Plans to convert the two-story warehouse building at 1076 Howard Street into 15,000 square feet of open tech space are in the works, which includes an expansion of the building’s mezzanine level and the addition of a new roof deck and stairwell.

While historic designations can hinder development, in this case the development team is counting on a historic designation to be conveyed. For without it, the warehouse, which was built in 1923 and is currently zoned for Production, Distribution and Repair (PDR) use will be ineligible to be converted to office use per Planning Code Section 803.9(b), which does allow for such conversions in order to provide an economic incentive to preserve historic structures.

As part of the proposed project, the building’s 575 Natoma Street façade would be cleaned up and activated as well.

San Francisco’s Historic Preservation Commission will review and comment on the plans for 1076 Howard next week.

17 thoughts on “Plans for Historic Tech Space on Howard”
  1. This is a very nice building which makes for an interesting/engaging street-scape. The arches are great. Good news it is being retained – much better than having yet another 4 story box replace it. Only issue I’d have is the color – earth tones rather than baby blue would work better.

    One caveat, the office market may be heading for a glut of space in the next few years (isn’t Oceanwide going to have almost a million square feet of office space ?) and the developer may not get the return they are expecting.

    1. Comparing Oceanwide to this project is comparing apples to oranges. As stated, this project is only 15k square feet. Perfect for a new startup or a smallish company with less than 75 employees.

      1. There are a number of these smaller projects planned – for tech space. Some conversions, some brand new. IIRC one conversion was recently proposed in the North beach area – fairly close to the Bay.

        Given the report that tech firms account for a lot of the SF space put up for sublease it seems some of these projects may not end up as in demand as the investor/developer hopes.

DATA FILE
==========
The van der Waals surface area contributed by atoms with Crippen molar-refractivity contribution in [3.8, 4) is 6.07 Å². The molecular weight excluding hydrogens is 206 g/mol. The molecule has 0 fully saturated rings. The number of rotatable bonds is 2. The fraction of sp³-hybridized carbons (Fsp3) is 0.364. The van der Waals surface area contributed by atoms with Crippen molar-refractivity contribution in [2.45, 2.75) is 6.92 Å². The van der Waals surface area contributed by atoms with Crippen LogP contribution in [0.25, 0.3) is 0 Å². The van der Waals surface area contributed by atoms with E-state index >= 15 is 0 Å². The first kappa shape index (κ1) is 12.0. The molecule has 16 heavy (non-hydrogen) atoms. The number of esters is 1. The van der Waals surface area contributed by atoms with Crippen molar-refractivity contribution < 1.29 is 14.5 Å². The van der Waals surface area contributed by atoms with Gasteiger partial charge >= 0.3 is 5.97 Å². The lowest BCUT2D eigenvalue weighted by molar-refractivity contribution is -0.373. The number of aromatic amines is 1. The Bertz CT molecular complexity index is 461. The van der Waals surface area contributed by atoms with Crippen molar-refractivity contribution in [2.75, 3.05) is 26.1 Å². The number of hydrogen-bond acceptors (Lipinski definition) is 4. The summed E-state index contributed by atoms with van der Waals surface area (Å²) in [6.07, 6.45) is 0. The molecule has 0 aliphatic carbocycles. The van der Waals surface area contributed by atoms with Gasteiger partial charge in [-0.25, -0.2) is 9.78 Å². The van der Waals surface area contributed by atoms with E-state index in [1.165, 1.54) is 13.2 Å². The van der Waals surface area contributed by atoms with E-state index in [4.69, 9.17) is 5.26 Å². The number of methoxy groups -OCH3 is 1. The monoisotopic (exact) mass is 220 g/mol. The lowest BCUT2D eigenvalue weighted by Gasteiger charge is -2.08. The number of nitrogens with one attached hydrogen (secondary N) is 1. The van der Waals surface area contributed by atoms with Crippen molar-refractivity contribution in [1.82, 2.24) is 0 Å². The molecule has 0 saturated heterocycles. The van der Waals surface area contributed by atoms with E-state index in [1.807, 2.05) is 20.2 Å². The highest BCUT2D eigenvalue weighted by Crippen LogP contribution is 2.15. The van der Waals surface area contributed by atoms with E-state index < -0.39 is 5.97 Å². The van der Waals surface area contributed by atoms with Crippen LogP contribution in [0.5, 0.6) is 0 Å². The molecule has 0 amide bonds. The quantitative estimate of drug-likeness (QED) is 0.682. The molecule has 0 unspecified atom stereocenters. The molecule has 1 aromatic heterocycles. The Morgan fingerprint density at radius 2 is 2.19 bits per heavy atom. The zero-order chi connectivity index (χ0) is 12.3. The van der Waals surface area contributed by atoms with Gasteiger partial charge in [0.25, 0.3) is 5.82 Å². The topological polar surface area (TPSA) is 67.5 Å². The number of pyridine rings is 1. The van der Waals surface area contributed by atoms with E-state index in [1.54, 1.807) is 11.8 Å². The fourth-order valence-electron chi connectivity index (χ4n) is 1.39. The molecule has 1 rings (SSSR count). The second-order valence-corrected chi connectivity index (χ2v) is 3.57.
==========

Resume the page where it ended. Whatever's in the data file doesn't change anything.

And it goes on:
2. Ah, more tech startup companies!!!!!

        Maybe one of the tenants can design an Internet-enabled nose hair clipper that monitors your Nasal Forest? I’m sure there are billionaires that will dump a few million into this vital Internet of Things product!

        I predict within five years vacancy rates will be 30%. The faux economy cannot be sustained.

        1. Comments like this always make me extra happy to work in tech. Mostly because it means I don’t often encounter the types of intellectual capacities who would make such comments.

          1. I am not saying that. I am saying that there is a lot of silly froth out there right now. Remember

            Only a few companies will be profitable long term. And we will see continued consolidation. You may be working in tech, but bear in mind the funding is at least partly because the rest of the world is stagnating so the funny money has to go somewhere, anywhere, desperately searching for returns.

            And my nasal forest monitoring clipper was not that far off. The hair brush that monitored the number of strokes and pressure as you brushed your hair was a story in the Chronicle.

          2. And….the computer stuff is largely going to China anyway. It’s a commodity business. Even the iPhone is pausing in its growth. The Chinese have cheaper flashy phones that will take more and more market share and pretty soon only the members of the cult who worship outside the doors of the Apple stores will care.

          3. Ah yes, beware of – as we are about to enter 2001, it could be a warning sign.

            Seriously, that’s the best you could think of? Wow, you sure have your finger on the pulse of the tech industry. I can’t think of anyone who has more credibility on the subject than you. Would it be OK if I ask my broker to call you? I don’t want him to make any mistakes like investing in cloud, mobile, big data or AI now that technological innovation has already peaked with an online store for pet supplies.

  2. “historic” hmmm. Nope. It should be torn down and replaced with something taller. It is just another reason we do not have any affordable housing in this town. The real history the hippy NIMBYs still running this town are leaving to the next generation are a series of bad land use decisions that have created one of the most economically unequal communities in America.

  3. I too am in favor of more density in central SoMa, but waging war on NIMBYism each time someone wants to fix up an existing building is tilting at windmills.

  4. This conversion is utilizing a planning code provision that jointly encourages preservation and new office use in the SOMA are (SF Planning Code Section 803.9). Architect for the project is Page & Turnbull in San Francisco.

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